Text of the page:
In addition to the introduction of the Latin letters, Atatürk created a commission charged with the replacement of Arabic and Persian loanwords in Turkish. In keeping with his nationalist agenda, Atatürk wanted a language that was purely Turkish, which meant old Turkish words, that had become obsolete during the Ottoman era, came back into use instead of Arabic words. For example, the Turkish War of Independence, formerly know as the Istiklal Harbi, became known as Kurtuluş Savaşı, because “istiklal” and “harb” are Arabic loanwords in Turkish. He wanted to stamp out the influence of Arabic in every way — linguistically, religiously, politically.

From Atatürk’s perspective, the language reform was completely successful. Within a few decades, the old Ottoman Turkish was effectively extinct. The newer generations of Turks were cut off from the older generations, with whom simple conversations were difficult. With the Turkish people now illiterate in regards to their past, the Turkish government was able to feed them a version of history that the Kemalists deemed acceptable, one that promoted not the Ottoman caliphate but the Turkish nationalism that Atatürk himself believed in and promoted.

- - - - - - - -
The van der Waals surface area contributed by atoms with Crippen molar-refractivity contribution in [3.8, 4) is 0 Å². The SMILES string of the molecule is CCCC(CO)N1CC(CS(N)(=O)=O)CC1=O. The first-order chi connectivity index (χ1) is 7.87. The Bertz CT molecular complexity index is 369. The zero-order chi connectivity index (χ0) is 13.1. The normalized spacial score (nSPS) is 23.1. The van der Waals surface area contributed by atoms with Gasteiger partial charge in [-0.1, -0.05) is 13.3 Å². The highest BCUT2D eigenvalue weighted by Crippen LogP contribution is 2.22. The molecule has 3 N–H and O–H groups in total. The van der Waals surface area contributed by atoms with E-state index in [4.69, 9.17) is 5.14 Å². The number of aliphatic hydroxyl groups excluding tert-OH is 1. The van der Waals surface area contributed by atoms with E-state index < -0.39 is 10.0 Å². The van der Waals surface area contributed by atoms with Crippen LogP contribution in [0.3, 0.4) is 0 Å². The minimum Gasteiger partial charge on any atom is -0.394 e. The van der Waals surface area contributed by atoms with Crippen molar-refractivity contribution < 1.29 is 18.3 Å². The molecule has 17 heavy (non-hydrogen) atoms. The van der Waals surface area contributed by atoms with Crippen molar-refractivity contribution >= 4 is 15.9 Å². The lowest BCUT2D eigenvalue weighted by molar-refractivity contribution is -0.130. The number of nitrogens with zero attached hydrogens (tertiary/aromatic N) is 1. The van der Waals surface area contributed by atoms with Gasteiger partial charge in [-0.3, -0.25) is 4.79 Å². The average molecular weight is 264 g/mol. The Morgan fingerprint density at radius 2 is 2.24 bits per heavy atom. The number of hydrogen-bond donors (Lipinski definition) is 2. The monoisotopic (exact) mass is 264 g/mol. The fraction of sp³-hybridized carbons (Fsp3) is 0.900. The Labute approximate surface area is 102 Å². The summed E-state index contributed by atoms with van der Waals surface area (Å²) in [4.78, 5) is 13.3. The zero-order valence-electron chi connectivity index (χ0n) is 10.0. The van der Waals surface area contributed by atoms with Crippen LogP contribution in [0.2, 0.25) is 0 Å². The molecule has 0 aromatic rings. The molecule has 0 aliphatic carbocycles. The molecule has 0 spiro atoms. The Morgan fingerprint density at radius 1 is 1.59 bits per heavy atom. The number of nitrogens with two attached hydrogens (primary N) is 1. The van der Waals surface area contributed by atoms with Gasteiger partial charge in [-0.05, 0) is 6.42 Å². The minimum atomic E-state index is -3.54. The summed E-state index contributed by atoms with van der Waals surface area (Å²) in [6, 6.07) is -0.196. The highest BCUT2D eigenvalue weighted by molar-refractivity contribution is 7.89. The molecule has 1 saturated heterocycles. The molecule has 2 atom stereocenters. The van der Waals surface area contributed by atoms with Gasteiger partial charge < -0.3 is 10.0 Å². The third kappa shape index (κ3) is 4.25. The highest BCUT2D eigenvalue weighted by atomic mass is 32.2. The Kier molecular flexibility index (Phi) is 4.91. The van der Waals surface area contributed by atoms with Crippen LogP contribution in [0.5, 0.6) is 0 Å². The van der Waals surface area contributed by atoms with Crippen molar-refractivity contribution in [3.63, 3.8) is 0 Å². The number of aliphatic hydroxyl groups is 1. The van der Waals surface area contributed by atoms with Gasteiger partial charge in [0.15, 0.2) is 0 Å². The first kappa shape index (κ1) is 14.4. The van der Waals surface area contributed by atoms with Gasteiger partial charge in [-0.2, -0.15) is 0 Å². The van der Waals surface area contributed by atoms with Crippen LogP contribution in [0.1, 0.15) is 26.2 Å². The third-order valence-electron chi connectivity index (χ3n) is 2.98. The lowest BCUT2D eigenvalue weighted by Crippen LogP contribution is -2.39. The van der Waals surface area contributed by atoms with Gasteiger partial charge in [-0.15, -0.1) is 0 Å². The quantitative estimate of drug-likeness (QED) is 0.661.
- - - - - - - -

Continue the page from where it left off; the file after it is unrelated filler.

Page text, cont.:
After all of these changes, the Turkish legislature, or Grand National Assembly, in 1928 gave up the pretense of following Islam, and deleted the clause in the constitution that declared Islam as the official state religion. Islam had been replaced with Atatürk’s secular ideologies.

Having the Qur’an in Turkish also made it easier for the government to monitor the madrasas and the mosques, since the police could more readily understand texts in Turkish. It also made it easier for government bureaucrats at the Department of Religious Affairs to compose the weekly sermon that by governmental fiat had to be used for the Friday sermon, at every Turkish mosque.